AusAID's adviser fee framework to save $30M in 2 years

    A girl from the Philippines waves a small Australian flag. The Australian Agency for International Development introduced a fee framework that would save $30 million in 2 years. Photo by: Rey Mondez / AusAID

    The Australian Agency for International Development introduced the Adviser Remuneration Framework in February 2011. The framework sets internationally competitive pay rates and a restricted set of allowances to the agency’s commercially contracted international advisers.

    AusAID’s Adviser Stocktake: Report 2 reveals that since the introduction of ARF, the fees the agency pays for international advisers have dropped significantly. The average daily fee for short-term advisers fell 41.1 percent, while the average monthly rate for long-term advisers decreased 34.1 percent compared with pre-ARF charges.

    The agency’s adviser expenditure for 2011-2012 was only $176.5 million or 4.32 percent of the aid program’s $4.087 billion total budget. There were fears lower fees could result to a reduction in the number of advisers. The report showed, however, that between June and December 2011, the number of advisers actually increased compared with the previous corresponding period.

    AusAID estimates the aid program will be able to save up to $30 million over the next two years because of ARF. If this goes as expected, money saved could be used to fund other aid projects such as those in the health or education sectors.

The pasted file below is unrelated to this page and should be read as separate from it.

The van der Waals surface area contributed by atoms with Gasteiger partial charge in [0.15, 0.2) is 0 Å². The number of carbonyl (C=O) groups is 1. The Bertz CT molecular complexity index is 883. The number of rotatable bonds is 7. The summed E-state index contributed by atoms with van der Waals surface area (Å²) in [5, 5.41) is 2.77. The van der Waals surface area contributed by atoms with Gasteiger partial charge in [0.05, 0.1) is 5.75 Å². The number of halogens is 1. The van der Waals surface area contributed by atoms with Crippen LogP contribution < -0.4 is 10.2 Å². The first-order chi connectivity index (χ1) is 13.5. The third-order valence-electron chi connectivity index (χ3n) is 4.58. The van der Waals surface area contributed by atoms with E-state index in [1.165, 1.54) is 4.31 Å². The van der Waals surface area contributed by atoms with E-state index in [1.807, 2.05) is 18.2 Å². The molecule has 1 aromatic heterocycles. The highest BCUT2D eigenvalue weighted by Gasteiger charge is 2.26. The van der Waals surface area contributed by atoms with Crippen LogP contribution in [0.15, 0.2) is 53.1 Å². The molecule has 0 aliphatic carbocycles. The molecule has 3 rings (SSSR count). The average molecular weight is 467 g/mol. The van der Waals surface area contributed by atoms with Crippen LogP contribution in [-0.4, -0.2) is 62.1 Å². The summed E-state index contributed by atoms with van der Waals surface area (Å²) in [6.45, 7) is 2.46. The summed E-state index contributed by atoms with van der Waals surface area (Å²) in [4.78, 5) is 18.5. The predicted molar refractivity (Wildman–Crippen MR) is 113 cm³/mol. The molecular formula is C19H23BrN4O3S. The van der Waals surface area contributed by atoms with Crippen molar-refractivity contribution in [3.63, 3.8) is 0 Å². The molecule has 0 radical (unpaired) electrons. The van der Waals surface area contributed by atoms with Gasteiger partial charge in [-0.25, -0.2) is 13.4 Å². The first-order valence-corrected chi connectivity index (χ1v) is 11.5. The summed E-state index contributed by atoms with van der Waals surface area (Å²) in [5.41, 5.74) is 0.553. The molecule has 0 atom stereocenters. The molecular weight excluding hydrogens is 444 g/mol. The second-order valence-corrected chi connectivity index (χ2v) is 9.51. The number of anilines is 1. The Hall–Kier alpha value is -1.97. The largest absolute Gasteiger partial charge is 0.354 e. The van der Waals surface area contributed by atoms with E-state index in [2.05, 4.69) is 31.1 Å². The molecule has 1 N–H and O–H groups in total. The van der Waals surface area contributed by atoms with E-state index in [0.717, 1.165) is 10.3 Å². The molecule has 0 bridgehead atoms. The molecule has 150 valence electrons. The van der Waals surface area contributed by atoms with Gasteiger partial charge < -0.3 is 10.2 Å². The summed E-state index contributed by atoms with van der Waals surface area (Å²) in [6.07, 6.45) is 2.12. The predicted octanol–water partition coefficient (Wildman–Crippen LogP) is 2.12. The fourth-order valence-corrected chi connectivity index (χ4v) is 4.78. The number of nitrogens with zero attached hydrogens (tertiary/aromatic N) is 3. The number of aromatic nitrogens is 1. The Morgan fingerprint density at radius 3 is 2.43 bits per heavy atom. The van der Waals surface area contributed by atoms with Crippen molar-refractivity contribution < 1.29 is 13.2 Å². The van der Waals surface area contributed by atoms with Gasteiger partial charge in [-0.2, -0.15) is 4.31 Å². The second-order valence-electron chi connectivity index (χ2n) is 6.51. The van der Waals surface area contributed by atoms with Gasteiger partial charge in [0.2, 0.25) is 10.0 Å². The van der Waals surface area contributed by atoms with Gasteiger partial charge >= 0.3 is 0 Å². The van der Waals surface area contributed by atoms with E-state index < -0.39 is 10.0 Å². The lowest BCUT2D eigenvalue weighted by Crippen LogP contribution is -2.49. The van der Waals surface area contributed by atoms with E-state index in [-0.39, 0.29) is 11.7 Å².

The report says AusAID will continue to monitor its adviser reforms, including ARF, to ensure the aid program’s advisers continue to provide value for money and achieve development results. Adviser Stocktake Reports are published twice a year.

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    About the author

    • Jenny Lei Ravelo

      Jenny Lei Ravelo is a Devex Senior Reporter based in Manila. She covers global health, with a particular focus on the World Health Organization, and other development and humanitarian aid trends in Asia Pacific. Prior to Devex, she wrote for ABS-CBN, one of the largest broadcasting networks in the Philippines, and was a copy editor for various international scientific journals. She received her journalism degree from the University of Santo Tomas.